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Hubro: Making Room for Marginalized Music

Jakob Baekgaard By

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AAJ: So the exact year where you started Hubro was?

AM: Next year is the ten-year anniversary so it was 2009.

AAJ: And when you came to Grappa with this project, did you already have an artist whose work you wanted to release?

AM: Yes. I had been approached by a friend of mine who knew a piano trio who were going to release an album on a Swedish label, but the label had stopped communicating and they were getting a bit frustrated. This was the trio Splaschgirl, so my friend recommended that band to me and I really liked it and they have released six albums on Hubro so far. I also had a project in my cupboard from Sigbjorn Apeland, the harmonium-player. When I was doing my bedroom-label back in the days, he had a project with solo harmonium. It was partly just pure harmonium sounds but also remixes, and we never found out how to put it together, so we never finished that album.

The start of the label coincided with me moving back from Oslo to my hometown on the Westcoast of Norway (Haugesund), and when I was moving I rented a car and it was full of books, LPs and stuff. We were driving over the mountains and I had this CD-R with the music that Sigbjørn never got to release on my former label. I listened to that driving from Oslo to Haugesund and I realized an album could be made out of this, a little editing was just needed and some minor things. I called him, and it became one of the first releases on the label.

There was also Mats Eilertsen. He approached me quite early on and then it just developed like a bit of a snowball effect. After a while there were many offers for things to release.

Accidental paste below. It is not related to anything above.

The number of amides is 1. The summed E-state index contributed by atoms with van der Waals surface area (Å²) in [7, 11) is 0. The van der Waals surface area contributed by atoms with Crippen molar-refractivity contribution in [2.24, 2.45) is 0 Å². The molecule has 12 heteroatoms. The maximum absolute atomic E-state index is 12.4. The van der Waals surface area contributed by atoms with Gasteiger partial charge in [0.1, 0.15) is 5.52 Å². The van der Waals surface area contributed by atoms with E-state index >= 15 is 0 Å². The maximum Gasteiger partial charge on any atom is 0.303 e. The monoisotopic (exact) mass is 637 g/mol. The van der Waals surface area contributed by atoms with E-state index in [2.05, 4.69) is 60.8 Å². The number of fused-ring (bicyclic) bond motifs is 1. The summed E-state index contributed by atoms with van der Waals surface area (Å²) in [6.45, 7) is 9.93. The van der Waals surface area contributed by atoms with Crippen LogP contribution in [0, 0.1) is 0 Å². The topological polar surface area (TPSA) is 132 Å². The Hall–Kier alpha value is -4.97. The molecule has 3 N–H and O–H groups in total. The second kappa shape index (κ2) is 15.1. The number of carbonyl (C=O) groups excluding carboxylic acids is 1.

AAJ: Those offers. Were they contacts like Sigbjørn, recommendations or people you knew or how did that snowball effect come about?

AM: I think it was very organic. Some just listened to the first albums and thought the label seemed interesting and there were recommendations from artists and there were people I knew already that I approached. Now there is no need to approach anyone, I get too many offers. I can't keep the pace.

AAJ: If you think about label identity, it is often connected to a city or scene. Is it the same with Hubro? You said you moved from Oslo. Is there a city or scene you connect with or is it more all over Norway?

AM: I don't think there is a scene. Of course, for marketing it is good to talk about scenes, but I don't think one exists in a way, but Norway is a whole as a scene. It is not that I don't want to release anything from outside Norway, but so far, I have been focusing on the Norwegian artists and people that I can meet and have coffee with without having to fly abroad.

But I think we can sort of speak of a scene in Norway because I think there are some things that are quite specific about musicians in Norway. Okay, you can find it anywhere else too, but I feel like I work with a lot of musicians that have a very broad approach. They can play with pop artists one day and a completely different project the next day and they are also very openminded when it comes to music and the same goes for me. I also have a really open approach when it comes to listening, so I think we find each other in that way and quite often the music I release is between genres. It's not pure jazz music or pure folk music, it is a mix. The musicians don't have the idea: now I want to mix this and that, it is just something that comes into existence organically.

AAJ: But the thing is, when you pitched the idea to Grappa it was a jazz label, so what is your idea of jazz if we say that it's not playing mainstream, hard bop or avantgarde, but is this mixing of genres. Still, what is jazz to you and is it important at all to have this definition?

AM: No, honestly, I don't think that it is that important and it is impossible to define, and I can really love music "from the past" as long as it feels like it is happening now. You don't have to mix everything and make new hybrids to make it interesting, but in Norway I think we don't have a strong American jazz tradition. For instance, when there were American jazz musicians living in Copenhagen for longer periods that didn't happen in Norway, so we just took what we liked and made something else. I think that has been a part of the Norwegian jazz history to try to find our own identity in jazz. But rules are not important to me. I'm not against anything or pro anything, it just has to be interesting.


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